A Gilded Grave
Newport Gilded Age Mystery, Book #1
By Shelley Freydont
Author’s website: http://www.shelleyfreydont.com
Brought to you by OBS Reviewer Daniele
In 1895, the height of the Gilded Age, the social elite spend their summers in Newport, Rhode Island. Within the walls of their fabulous “cottages,” competition for superiority is ruthless … and so are the players.
During her first Newport season, Deanna Randolph attends a ball given in honor of Lord David Manchester, a Barbadian sugar magnate, and his sister, Madeline. The Manchesters are an immediate success—along with their exotic manservant and his fortune-telling talents.
But on the nearby cliffs, a young maid lies dead—and suspicion falls on Joseph Ballard, a member of one of the town’s most prestigious families.
Joe humiliated Deanna when he rebuffed an engagement to her, but while he may be a cad, she knows he isn’t a killer. Now the reluctant allies must navigate a world of parties, tennis matches, and séances to find the real murderer. But a misstep among the glittering upper classes could leave them exposed to something far more dangerous than malicious gossip…
A Gilded Grave, the first book in Shelley Freydont’s new Newport Gilded Age Mystery series, is a delight. This well-crafted historical mystery transported me to the opulent world of the Gilded Age, and I cannot wait to return.
The year is 1895, and it is custom for the most eminent of the upper class to summer in Newport, Rhode Island. This is Deanna Randolph’s big year as she is being presented to society with hopes of making an acceptable, and profitable, marriage match. For most of her life it was expected that she would marry her father’s business partner’s son Joseph and combine the R & W Sugar Refineries families. However, Joseph caused a bit of scandal when he called things off with Deanna and announced that he would not return to New York but stay in Newport to work on his inventions for sugar refining. Though humiliated, if truth be told, Deanna really wishes she could capture a bit more time as a child, with the freedoms that childhood allows.
She is looking forward to the first ball of the season and meeting Lord David Manchester, a sugar plantation owner with whom R & W hopes to do business, but is horrified to find Joe in attendance. Things take a dire turn when one of the host’s maids is found crumpled and lifeless at the base of the cliffs during the ball. Did Daisy jump or fall? When it becomes apparent that she was pushed, Joe, who was in the wrong place at the wrong time, becomes the prime suspect. As a member of the upper class, albeit a bit of a black sheep at present, the police surely will not place blame on Joe. The police soon set their sights on Daisy’s boyfriend, who also happens to be Joe’s assistant and Deanna’s ladies maid’s brother, Orrin. Deanna and Joe call a reluctant truce and set out to prove Orrin’s, and ultimately Joe’s, innocence.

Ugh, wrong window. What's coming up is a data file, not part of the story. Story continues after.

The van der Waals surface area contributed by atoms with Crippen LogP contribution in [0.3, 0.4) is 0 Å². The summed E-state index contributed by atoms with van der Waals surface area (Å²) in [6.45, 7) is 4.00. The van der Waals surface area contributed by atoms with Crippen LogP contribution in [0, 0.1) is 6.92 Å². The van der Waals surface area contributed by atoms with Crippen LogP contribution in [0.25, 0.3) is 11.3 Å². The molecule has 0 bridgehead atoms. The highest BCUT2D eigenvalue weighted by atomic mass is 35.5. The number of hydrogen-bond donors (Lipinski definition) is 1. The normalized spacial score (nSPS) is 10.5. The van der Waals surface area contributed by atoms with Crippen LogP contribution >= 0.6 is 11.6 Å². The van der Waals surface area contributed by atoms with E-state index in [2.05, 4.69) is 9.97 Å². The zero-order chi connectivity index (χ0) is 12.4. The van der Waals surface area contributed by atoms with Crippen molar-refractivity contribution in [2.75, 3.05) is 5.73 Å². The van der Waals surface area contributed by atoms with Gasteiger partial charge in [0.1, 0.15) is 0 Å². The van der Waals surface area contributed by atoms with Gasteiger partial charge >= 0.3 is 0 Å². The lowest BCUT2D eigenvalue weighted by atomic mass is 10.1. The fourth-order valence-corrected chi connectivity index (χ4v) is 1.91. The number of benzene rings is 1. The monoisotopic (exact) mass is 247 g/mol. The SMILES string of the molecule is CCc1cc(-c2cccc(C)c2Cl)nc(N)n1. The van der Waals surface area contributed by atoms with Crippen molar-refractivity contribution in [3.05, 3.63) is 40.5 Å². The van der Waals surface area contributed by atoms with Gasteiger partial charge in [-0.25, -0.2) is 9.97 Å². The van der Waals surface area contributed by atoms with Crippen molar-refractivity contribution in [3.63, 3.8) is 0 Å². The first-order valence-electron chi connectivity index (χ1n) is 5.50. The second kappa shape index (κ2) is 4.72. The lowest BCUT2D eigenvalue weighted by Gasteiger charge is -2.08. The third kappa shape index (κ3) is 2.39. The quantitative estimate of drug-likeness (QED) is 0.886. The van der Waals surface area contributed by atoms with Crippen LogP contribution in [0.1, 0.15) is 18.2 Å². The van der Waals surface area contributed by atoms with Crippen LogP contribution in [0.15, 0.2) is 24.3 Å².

Ms. Freydont does a great job of taking the reader on a journey through time to the late nineteenth century. Newport provides a lush backdrop with all the glitz and glamour that defined the excess of the Gilded Age. I was captivated by the descriptions of ball gowns, vast ballrooms and mansions, and the mores of the elite. There are also glimpses of the bleaker life of servants “below the stairs” that are equally interesting. Deanna’s unconventionally familiar relationship with her ladies’ maid Elspeth provides some of the most touching moments in the book, and I really like Deanna. Though suppressed by the trappings of what is proper and expected, she does not hesitate to do what she thinks is right and just, conventions be damned. She is wise beyond her year, vivacious, curious, and intelligent. Joe, though offered a bit more freedom as a man, is also confined by what is expected of him, and I love his devil-may-care attitude about it all. He is equally likable, and the interplay between the pair is charming.
There is a touch of romance included and the smart writing has a cozy feel to it, but A Gilded Grave is a true historical mystery. There are plenty of well-drawn characters from which to cull suspects, and Ms. Freydont kept me guessing throughout. The final plot twist, which I will not disclose here, came as a surprise yet resolved things nicely. This novel affords a fascinating look at the dark side of the upper class, and I look forward to future adventures with Deanna and Joe. Highly recommended.